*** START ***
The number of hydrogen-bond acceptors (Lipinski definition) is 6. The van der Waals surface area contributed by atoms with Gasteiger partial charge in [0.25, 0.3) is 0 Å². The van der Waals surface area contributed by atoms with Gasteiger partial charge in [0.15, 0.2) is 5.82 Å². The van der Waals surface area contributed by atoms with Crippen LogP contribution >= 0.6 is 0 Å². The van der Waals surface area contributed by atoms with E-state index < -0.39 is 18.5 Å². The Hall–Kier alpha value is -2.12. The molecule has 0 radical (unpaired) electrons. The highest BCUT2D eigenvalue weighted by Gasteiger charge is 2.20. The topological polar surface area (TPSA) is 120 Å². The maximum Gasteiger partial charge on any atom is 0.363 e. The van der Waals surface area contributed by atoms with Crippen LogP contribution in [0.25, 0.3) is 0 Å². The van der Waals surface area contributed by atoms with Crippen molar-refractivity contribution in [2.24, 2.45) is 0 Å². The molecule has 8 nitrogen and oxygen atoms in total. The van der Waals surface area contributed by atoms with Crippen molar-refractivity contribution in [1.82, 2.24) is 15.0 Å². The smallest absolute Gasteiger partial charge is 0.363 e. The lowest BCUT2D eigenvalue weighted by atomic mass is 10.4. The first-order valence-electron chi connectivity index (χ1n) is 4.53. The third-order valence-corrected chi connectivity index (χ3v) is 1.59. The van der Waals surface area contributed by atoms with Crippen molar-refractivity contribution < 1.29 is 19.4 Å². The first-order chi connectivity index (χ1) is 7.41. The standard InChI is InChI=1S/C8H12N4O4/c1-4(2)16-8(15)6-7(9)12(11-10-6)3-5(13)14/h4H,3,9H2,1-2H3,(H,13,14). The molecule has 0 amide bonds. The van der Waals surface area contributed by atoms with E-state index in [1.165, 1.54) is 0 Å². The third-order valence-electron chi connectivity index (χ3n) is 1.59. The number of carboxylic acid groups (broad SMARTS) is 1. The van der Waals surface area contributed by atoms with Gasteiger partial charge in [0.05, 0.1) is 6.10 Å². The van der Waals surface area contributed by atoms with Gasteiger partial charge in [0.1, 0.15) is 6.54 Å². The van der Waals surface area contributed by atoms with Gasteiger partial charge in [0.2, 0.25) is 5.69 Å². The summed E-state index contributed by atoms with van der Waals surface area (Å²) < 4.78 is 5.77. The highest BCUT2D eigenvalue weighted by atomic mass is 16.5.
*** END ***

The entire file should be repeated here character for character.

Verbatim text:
The number of hydrogen-bond acceptors (Lipinski definition) is 6. The van der Waals surface area contributed by atoms with Gasteiger partial charge in [0.25, 0.3) is 0 Å². The van der Waals surface area contributed by atoms with Gasteiger partial charge in [0.15, 0.2) is 5.82 Å². The van der Waals surface area contributed by atoms with Crippen LogP contribution >= 0.6 is 0 Å². The van der Waals surface area contributed by atoms with E-state index < -0.39 is 18.5 Å². The Hall–Kier alpha value is -2.12. The molecule has 0 radical (unpaired) electrons. The highest BCUT2D eigenvalue weighted by Gasteiger charge is 2.20. The topological polar surface area (TPSA) is 120 Å². The maximum Gasteiger partial charge on any atom is 0.363 e. The van der Waals surface area contributed by atoms with Crippen LogP contribution in [0.25, 0.3) is 0 Å². The van der Waals surface area contributed by atoms with Crippen molar-refractivity contribution in [2.24, 2.45) is 0 Å². The molecule has 8 nitrogen and oxygen atoms in total. The van der Waals surface area contributed by atoms with Crippen molar-refractivity contribution in [1.82, 2.24) is 15.0 Å². The smallest absolute Gasteiger partial charge is 0.363 e. The lowest BCUT2D eigenvalue weighted by atomic mass is 10.4. The first-order valence-electron chi connectivity index (χ1n) is 4.53. The third-order valence-corrected chi connectivity index (χ3v) is 1.59. The van der Waals surface area contributed by atoms with Crippen molar-refractivity contribution < 1.29 is 19.4 Å². The first-order chi connectivity index (χ1) is 7.41. The standard InChI is InChI=1S/C8H12N4O4/c1-4(2)16-8(15)6-7(9)12(11-10-6)3-5(13)14/h4H,3,9H2,1-2H3,(H,13,14). The molecule has 0 amide bonds. The van der Waals surface area contributed by atoms with E-state index in [1.165, 1.54) is 0 Å². The third-order valence-electron chi connectivity index (χ3n) is 1.59. The number of carboxylic acid groups (broad SMARTS) is 1. The van der Waals surface area contributed by atoms with Gasteiger partial charge in [0.05, 0.1) is 6.10 Å². The van der Waals surface area contributed by atoms with Gasteiger partial charge in [0.1, 0.15) is 6.54 Å². The van der Waals surface area contributed by atoms with Gasteiger partial charge in [0.2, 0.25) is 5.69 Å². The summed E-state index contributed by atoms with van der Waals surface area (Å²) < 4.78 is 5.77. The highest BCUT2D eigenvalue weighted by atomic mass is 16.5.